'On 23 May 1912, American Walter Burley Griffin was announced to the world as the winner of the international design competition for the new Australian capital to be built on a sheep paddock they called Canberra. Almost a century later, Griffin's design - but most of all its implementation - is still hotly debated. Who was this man and what was his vision? How did he come to Canberra, what happened once the Australian establishment tore him to shreds, and what was the role of his wife, helpmate, fellow architect and equal creative partner, Marion Mahony Griffin?
'In this definitive new biography of Griffin husband and wife, Alasdair McGregor delineates the role each played in the production of their greatest works - Canberra, Castlecrag, Newman College and the rest - and charts their lives, from their childhoods and meeting in Chicago in the employ of the larger than life Frank Lloyd Wright, to their battles in Canberra, Melbourne and Sydney, and their swansong in India.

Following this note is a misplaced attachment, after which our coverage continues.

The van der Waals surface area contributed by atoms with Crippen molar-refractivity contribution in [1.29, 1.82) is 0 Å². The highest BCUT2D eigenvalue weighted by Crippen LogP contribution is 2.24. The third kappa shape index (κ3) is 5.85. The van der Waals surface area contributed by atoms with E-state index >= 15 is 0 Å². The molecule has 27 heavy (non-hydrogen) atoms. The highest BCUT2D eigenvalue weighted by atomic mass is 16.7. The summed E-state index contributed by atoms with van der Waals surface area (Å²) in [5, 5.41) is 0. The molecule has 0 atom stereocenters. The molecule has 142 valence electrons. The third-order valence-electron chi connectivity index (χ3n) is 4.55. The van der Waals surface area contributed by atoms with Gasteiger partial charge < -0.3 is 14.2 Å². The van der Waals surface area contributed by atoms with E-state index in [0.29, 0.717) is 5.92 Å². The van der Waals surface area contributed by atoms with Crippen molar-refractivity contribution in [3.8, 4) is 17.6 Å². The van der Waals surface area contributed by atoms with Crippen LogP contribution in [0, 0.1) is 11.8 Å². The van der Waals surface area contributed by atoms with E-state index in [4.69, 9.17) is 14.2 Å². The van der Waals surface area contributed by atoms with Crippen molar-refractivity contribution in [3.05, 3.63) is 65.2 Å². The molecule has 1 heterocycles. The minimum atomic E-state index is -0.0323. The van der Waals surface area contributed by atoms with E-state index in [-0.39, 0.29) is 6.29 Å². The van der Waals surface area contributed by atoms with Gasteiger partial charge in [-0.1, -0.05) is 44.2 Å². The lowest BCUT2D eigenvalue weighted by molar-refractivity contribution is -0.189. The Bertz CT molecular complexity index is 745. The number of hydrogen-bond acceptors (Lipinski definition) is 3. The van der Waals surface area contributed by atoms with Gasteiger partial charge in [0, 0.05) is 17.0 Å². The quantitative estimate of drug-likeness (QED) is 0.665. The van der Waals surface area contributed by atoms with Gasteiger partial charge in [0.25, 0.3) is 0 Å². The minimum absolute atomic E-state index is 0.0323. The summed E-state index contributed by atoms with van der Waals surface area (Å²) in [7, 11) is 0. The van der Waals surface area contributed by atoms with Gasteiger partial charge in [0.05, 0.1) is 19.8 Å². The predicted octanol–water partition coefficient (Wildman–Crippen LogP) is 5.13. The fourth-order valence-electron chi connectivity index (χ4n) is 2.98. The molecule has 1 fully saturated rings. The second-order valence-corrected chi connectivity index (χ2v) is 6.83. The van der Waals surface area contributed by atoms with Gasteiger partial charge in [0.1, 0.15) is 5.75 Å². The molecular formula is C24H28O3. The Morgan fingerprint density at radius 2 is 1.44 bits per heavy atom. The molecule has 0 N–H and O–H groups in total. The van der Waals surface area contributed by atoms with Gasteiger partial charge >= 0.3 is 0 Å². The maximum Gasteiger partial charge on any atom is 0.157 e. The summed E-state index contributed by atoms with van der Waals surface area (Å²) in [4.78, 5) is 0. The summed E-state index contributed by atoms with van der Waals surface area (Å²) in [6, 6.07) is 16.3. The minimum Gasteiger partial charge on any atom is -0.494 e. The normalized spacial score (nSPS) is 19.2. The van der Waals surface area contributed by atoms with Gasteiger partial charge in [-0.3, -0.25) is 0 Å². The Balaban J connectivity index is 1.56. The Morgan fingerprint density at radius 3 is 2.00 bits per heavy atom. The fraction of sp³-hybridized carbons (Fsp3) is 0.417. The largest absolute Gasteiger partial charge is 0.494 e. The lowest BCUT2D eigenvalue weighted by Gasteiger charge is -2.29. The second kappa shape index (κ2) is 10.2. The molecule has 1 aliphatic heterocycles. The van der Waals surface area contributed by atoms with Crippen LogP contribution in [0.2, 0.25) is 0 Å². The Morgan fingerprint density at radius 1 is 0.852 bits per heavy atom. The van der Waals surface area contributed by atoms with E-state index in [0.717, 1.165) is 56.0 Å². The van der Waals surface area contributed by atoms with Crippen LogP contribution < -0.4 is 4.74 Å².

'This is a tale of many parts. It traces the lives of two individuals of great talent and vision and their fight against mediocrity. It is the story of the birth of Canberra, one that tells us as much about the Griffins as it does about ourselves and the troubled birth of the Australian national identity. It is a portrait of a pioneering woman who achieved extraordinary things but was rarely credited with that achievement. And it is an examination of the nature of fame in a young country uncertain of its position in the world.
'The Griffins' story resonates through the years, and their fight to see their idealistic vision realised is one that goes on in Australia today.' (From the publisher's website.)
Make no little plans; they have no magic to stir men's blood ... Make big plans; aim high in hope and work, remembering that a noble, logical diagram once recorded will never die, but long after we are gone will be a living thing asserting itself with ever growing insistence ... Let your warchword be order and your beacon bearty.
Daniel Hudson Burnham, 1907